In People v. Aughinbaugh, 53 Ill.2d 442, in holding that the delay in retrial of the case following a mistrial ordered on defendant's motion was unreasonable and served to deny him his right to a speedy trial, we said: "In People v. Gilbert (1962), 24 Ill.2d 201, 204, we spoke to the effect of a mistrial upon the statutory provisions regarding speedy trial: `Our decision in this case does not mean that in every instance of a mistrial, the full statutory period begins to run anew, regardless of the length of time that has already elapsed. The overriding consideration is the constitutional right to a speedy trial, and where delay is not attributable to the defendant, that right is not measured by aggregating successive periods of four months each.' (Also see People v. Olbrot (1971), 49 Ill.2d 216, 220, cert. denied (1972), 406 U.S. 924, 32 L.Ed.2d 124, 92 S.Ct. 1792.) We must therefore examine the record in its totality to determine whether this defendant was afforded his right to a speedy trial. While we are not persuaded that defendant's objection to the November venire was not a delay attributable to him, neither are we convinced that the delay following availability of a new venire was justifiable. * * * Viewing the circumstances of this case in their entirety, we find this unexplained delay clearly unreasonable." 53 Ill.2d 442, at 446-447.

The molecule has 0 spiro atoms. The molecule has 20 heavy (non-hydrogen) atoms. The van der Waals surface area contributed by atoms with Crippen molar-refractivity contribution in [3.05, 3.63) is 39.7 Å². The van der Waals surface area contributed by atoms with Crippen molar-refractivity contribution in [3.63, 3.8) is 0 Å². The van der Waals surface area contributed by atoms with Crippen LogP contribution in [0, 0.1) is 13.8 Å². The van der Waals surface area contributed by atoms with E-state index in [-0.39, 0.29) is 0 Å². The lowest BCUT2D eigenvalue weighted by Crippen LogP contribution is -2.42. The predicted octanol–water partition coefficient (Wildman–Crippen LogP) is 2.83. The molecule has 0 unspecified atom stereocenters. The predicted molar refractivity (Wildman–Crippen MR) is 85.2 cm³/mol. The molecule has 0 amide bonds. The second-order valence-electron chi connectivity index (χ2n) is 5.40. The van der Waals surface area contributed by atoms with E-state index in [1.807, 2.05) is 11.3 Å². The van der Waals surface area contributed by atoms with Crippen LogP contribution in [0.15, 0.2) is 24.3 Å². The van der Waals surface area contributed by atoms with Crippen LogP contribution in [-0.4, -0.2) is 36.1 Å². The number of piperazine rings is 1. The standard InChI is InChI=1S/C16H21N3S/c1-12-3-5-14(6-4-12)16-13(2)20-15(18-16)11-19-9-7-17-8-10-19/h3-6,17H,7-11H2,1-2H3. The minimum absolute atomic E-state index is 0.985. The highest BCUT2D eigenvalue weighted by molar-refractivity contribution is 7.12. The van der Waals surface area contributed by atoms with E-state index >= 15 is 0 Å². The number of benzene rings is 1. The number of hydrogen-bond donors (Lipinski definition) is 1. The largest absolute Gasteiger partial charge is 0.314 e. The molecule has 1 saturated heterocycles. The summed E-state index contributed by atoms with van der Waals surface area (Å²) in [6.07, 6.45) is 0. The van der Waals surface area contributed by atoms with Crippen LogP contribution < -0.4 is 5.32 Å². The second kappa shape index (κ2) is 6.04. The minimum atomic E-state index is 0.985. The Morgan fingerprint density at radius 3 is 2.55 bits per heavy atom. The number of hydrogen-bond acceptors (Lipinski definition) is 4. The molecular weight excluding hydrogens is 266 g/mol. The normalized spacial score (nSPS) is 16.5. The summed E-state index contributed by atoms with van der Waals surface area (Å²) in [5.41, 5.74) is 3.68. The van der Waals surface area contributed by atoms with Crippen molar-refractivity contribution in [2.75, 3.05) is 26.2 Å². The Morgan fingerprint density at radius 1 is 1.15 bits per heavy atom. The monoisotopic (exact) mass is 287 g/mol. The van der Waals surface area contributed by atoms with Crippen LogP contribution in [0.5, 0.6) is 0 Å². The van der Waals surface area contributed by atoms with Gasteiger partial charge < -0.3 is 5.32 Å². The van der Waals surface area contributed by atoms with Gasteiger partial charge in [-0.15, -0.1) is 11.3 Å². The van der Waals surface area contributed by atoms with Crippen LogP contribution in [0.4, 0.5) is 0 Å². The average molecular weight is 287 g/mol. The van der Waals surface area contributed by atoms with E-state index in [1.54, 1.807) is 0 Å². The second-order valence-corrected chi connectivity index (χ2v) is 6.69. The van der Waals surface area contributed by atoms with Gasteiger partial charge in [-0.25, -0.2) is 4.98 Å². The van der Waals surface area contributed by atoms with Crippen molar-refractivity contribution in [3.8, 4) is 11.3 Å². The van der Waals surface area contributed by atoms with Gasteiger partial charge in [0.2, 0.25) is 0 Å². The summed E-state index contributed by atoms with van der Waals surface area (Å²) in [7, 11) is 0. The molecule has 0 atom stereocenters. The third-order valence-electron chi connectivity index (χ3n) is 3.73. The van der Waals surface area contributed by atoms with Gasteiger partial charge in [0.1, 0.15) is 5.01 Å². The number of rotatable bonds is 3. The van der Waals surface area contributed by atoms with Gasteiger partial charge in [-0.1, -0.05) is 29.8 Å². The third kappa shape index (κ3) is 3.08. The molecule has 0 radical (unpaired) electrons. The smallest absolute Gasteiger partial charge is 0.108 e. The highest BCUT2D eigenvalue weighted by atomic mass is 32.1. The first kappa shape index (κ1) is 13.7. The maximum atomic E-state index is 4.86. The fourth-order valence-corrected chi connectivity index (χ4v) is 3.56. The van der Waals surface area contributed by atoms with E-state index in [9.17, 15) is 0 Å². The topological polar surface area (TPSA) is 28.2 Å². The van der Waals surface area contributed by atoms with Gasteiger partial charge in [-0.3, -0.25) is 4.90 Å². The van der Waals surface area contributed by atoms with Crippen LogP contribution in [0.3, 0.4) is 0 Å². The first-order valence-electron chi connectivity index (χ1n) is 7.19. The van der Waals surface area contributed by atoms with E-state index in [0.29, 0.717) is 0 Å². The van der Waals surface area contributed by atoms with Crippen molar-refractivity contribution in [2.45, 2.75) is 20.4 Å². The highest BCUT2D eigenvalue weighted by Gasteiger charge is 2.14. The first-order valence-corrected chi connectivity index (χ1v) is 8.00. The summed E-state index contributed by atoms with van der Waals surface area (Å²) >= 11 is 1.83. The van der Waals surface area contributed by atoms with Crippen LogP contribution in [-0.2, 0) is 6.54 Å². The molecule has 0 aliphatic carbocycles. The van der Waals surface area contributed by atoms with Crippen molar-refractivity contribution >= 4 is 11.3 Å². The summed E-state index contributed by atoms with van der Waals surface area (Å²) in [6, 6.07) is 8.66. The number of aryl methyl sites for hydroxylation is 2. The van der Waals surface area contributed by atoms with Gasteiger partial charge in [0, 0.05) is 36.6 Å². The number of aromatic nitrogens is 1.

The record contains no explanation of why defendant's arraignment and the appointment of counsel were delayed until he had been incarcerated for 115 days. Clearly he was entitled to discovery (People v. Flowers, 51 Ill.2d 25), and if, as is now contended, the People were ready for trial within the 120-day period, the information which the court ordered the People to produce could have been given defendant promptly and the court advised immediately as to the People's position with respect to the paragraphs of the motion on which the ruling was reserved. Furthermore, it was the State's Attorney who erroneously advised the court that the statutory period would not run for 6 more weeks, and nothing in the record indicates that defense counsel, appointed that day, knew when the defendant was arrested and how long he had been in custody. Upon consideration of all of the circumstances we ...